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Pet-friendly designs to incorporate into your home

By Kiersten Willis, The Atlanta Journal-Constitution

Troy Warren #homegarden-all #woofpost-all

Animal lovers know that your pet is truly your family.

One way to integrate the furry companion into your life is to make your home seamlessly incorporate their needs.

From easy-to-clean sofas to wash stations, the steps you take to create your perfect oasis will also help make your house a home for your pet.

“Just as great design seamlessly melds fashion and function, the best pet-friendly kitchens create stylish, integrated spaces that allow your pets to be part of the family, without adding clutter or creating safety hazards for paws and tails,” HouseBeautiful noted.


 

Of course, you’ll want to take flooring into account, especially if you have a puppy or kitten. Flooring Inc. counts cork, bamboo, laminate, tile and vinyl among the best flooring for pets. These surfaces provide easy cleanup and are mostly scratch-resistant, or they hide nail marks more easily.

But your four-legged friend likely won’t always be on the floor. For those ever-special cuddle sessions, you’ll likely want them to snuggle up next to you on the couch.

In that case, Apartment Therapy advises you skip the velvet, chenille or silk. Instead, stick to fabrics with a tight weave.

“In terms of other fabrics, you can’t go wrong with microfiber or canvas. These materials are made to withstand all sorts of use, and are typically easy to clean and take care of,” the website said.

All those belly rubs are bound to work up an appetite, however. When that happens, you’ll want your pet to have a place where they can eat comfortably while not taking away from the aesthetics of your home. Feeding stations such as a build-out in the hallway or a buffet-style feeding station tucked into the kitchen island, as shown on Houzz, make for functional designs.

And how about bath time?

One of the most challenging moments for pet owners comes when you have to give them a good cleaning after a romp in the park.

Wash stations in the mudroom or laundry area can provide an easy spot for pet owners to freshen up their furry friends.

“A deep tub that is easy for your pet to access will allow you to keep your dog clean, no matter what it discovers in the backyard. You can even create a built-in crate in this room for your dog, giving it a safe and comfortable space to dry after a nice bath,” South Carolina-based Donald A. Gardner Architects said on its blog.


 

 

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15 WAYS YOUR DOG IS TRYING TO TELL YOU HE’S STRESSED May 2

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You can likely easily tell when a human is stressed out by the way they behave, but it’s not so easy to tell when your canine companion is suffering from anxiety or stress. This is particularly true if you have just adopted the dog and you have not had a chance to get to know them and their usual behaviors very well.

Some dog behaviors are sure giveaways, but others are more subtle. Here are 15 ways your dog may be communicating with you that they are stressed. While these behaviors are seen in dogs who are stressed or anxious, they could also be evidence of an underlying medical problem, so if the behavior persists with no known cause, it’s time for a consultation with your vet.

HIDING

Most dogs are naturally social, so if he’s trying to hide or get away from a situation, you can be sure he’s stressed. Your dog may run to another room in your house, or try to crawl under a bed or another piece of furniture. In any case, this behavior deserves investigation.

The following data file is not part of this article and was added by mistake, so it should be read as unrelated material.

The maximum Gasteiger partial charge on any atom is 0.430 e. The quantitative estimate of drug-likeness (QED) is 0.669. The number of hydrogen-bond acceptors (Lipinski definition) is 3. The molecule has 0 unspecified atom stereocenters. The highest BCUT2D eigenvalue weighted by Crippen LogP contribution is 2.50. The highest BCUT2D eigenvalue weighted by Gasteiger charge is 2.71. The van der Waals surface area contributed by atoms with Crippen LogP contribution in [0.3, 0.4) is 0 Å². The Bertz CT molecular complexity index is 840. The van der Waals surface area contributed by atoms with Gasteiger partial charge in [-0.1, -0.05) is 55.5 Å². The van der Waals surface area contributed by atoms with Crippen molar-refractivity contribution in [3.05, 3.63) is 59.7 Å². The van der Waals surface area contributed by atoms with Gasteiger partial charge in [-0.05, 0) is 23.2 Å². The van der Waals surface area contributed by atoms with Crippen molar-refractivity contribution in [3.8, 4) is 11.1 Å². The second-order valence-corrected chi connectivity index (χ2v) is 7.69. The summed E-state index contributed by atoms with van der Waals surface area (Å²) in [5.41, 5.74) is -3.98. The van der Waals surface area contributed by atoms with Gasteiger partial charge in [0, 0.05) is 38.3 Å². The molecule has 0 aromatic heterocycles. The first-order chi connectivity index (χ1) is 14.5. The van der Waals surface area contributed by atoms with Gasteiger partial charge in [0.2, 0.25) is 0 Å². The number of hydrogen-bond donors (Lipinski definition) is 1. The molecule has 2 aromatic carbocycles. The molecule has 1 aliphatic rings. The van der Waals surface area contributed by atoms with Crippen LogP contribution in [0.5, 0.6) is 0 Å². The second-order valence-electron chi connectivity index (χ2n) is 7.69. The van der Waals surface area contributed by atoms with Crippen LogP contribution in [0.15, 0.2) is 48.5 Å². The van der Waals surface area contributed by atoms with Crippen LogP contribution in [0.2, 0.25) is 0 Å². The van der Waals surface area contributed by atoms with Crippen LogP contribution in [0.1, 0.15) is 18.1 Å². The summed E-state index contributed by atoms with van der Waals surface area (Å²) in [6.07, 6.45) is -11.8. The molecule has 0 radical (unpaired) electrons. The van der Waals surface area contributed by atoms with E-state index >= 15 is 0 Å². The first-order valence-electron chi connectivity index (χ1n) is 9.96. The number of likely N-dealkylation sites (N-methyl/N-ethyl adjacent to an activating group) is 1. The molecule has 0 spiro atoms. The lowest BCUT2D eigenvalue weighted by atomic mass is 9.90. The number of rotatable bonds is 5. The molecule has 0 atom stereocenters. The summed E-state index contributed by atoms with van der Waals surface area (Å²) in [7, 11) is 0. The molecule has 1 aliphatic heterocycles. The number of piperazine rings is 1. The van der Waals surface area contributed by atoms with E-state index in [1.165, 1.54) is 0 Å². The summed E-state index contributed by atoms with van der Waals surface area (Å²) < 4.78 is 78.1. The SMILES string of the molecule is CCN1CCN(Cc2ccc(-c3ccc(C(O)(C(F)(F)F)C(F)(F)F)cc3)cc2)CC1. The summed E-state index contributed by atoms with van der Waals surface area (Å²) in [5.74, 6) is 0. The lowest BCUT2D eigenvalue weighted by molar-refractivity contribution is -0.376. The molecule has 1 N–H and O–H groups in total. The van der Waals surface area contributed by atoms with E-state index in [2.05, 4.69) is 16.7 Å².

PANTING


 

Your dog will naturally pant if she’s too warm, as this is their way of dissipating excess body heat.. But if your dog displays excessive panting, even when environmental conditions don’t warrant it, then you can be sure your dog is upset about something.

TREMBLING

Of course, dogs will shiver, just like we do, if they are cold. But just like panting, if the temperature is not overly cold, shivering or trembling is a sure sign of stress or anxiety.

DROOLING, EXCESSIVE CHEWING OR LICKING LIPS

These take some intrpretation, as many dogs will like their lips as a sign of social submission. And drooling in anticipation of a treat is perfectly normal. But dogs who constantly lick their lips, drool when no food is in sight or display excessive chewing may well be exhibiting a response to stress.

FLATTENING EARS

This one is a pretty obvious sign and ususally indicates stress. Your dog will flatten her ears, sometimes completely against her head or “pin” them back.

WHITE EYES

Normally, when your dog looks straight at you, you don’t see the whites of his eyes at all. But when a dog moves his eyes to look around without moving his head, the whites of the eyes become quite visible. Under stress, you may notice the whites of your dog’s eyes are more visible. This is sometimes called moon eyes or whale eyes.

SCRATCHING

Scratching of course, could easily be a sign of irritated skin or even a flea infestation. But it can also be present when your dog is anxious or under stress.

TENSING MUSCLES

This can be really noticeable when taking your dog to the groomers or to the vet. Sometimes if your dog is really stressed, he can become so stiff that it makes grooming or even a thorough veterinary exam very difficult.

AGRESSION


 

If your dog is stressed or uncomfortable, he may show signs of aggression, such as curling his lips, snarling, growling or even lunging at a person or object. This can happen if the dog is approached by a stranger or a child makes noise or quick movements around him. Needless to say, you need to be very aware of your dog’s emotional state if he is in such a situation, because if he feels threatened and acts on his emotions by biting someone, there could be a very unfortunate outcome for everyone.

BARKING

Barking and even howling can be signs of stress and anxiety. This behavior is particularly common with dogs who display separation anxiety when they are apart from their owners.

POOPING OR PEEING IN THE HOUSE

Even the most well house broken adult dog can revert to puppy-like behavior when under stress. This behavior is particularly repulsive to owners and patience is required. This is another symptom that might be a sign of an underlying medical condition.

DESTRUCTIVE BEHAVIOR